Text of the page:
Venice and Florence push back Airbnb and short-term rentals
Officials in Venice and Florence, Italy, want to see Airbnb hosts and short-term rental properties follow the same rules as the hospitality industry as they anticipate the inevitable return of tourists.
“The short-term rental phenomenon needs to be better managed with clearer rules at national level,” the two cities said in a joint list of initiatives sent to the Italian government, according to CNN Travel.
Officials say some are “hiding a business behind a rental” to avoid the regulations and high taxes facing the hospitality industry. “The consequence is that too often an unqualified offer weakens the overall offer of the country”, add the cities, considering that the short-term rental is in “unfair competition” with the hotels.
The document goes on to say that these rentals “promote the emptiness of historic centers due to the surge in medium and long-term rents”. The cities say that “this digging, perhaps not so visible until now, and perhaps underestimated, is now clear to everyone”.
Officials are calling on the Italian government to “settle the situation in a serious and forward-looking manner” and have even offered some suggestions such as considering all rentals of less than 30 days as for tourist purposes, limiting two rentals to owners per city. and impose a 90-day annual limit on rentals.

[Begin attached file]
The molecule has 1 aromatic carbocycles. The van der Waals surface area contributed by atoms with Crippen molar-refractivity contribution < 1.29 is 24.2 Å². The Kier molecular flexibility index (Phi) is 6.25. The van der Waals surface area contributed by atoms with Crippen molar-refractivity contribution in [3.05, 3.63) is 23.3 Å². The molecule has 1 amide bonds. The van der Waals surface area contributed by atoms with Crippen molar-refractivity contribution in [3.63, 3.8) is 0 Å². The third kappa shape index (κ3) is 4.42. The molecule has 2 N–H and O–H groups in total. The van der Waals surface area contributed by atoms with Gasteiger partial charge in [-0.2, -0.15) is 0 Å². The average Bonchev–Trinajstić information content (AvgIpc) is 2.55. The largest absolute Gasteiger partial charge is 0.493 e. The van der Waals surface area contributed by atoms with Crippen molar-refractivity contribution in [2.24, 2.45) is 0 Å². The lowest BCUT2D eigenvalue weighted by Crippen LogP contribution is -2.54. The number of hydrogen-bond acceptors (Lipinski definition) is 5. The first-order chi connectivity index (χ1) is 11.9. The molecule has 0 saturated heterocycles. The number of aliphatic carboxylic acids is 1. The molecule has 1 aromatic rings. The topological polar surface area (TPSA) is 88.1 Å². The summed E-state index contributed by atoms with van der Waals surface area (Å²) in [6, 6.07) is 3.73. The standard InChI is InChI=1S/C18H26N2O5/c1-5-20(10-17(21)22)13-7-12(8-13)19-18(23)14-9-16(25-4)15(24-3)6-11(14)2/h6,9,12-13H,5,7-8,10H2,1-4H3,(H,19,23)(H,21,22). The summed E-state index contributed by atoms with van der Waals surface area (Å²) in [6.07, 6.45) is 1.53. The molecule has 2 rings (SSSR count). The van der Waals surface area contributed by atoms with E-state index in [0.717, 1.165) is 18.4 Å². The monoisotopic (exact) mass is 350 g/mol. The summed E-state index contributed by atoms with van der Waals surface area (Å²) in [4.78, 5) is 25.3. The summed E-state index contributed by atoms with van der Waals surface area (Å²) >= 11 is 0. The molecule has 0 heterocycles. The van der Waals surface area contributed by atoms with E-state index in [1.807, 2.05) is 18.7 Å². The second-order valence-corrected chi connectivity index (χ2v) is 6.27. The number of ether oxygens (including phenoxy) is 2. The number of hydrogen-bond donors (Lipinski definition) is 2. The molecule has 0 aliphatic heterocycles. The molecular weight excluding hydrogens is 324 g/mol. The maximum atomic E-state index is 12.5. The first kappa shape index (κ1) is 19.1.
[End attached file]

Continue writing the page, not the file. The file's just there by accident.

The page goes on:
“Travel is changing – in the last quarter of 2020, more guests stayed in Sicily than in Florence and Venice combined – and we look forward to working with cities to help local economies rebound,” a door-to-doorman said. Airbnb’s word in a statement to CNN. “Leaders in Florence and Venice have made it clear that they support ordinary people sharing their homes and we look forward to working together on a way forward that supports families and communities.”
City leaders also want the Italian government to regulate tour guides to ban unregulated guides working for tips, establish tougher penalties for damaging buildings, raise the price of public transport tickets to help the recovery of tourism and continue to develop means of monitor the movements of tourists.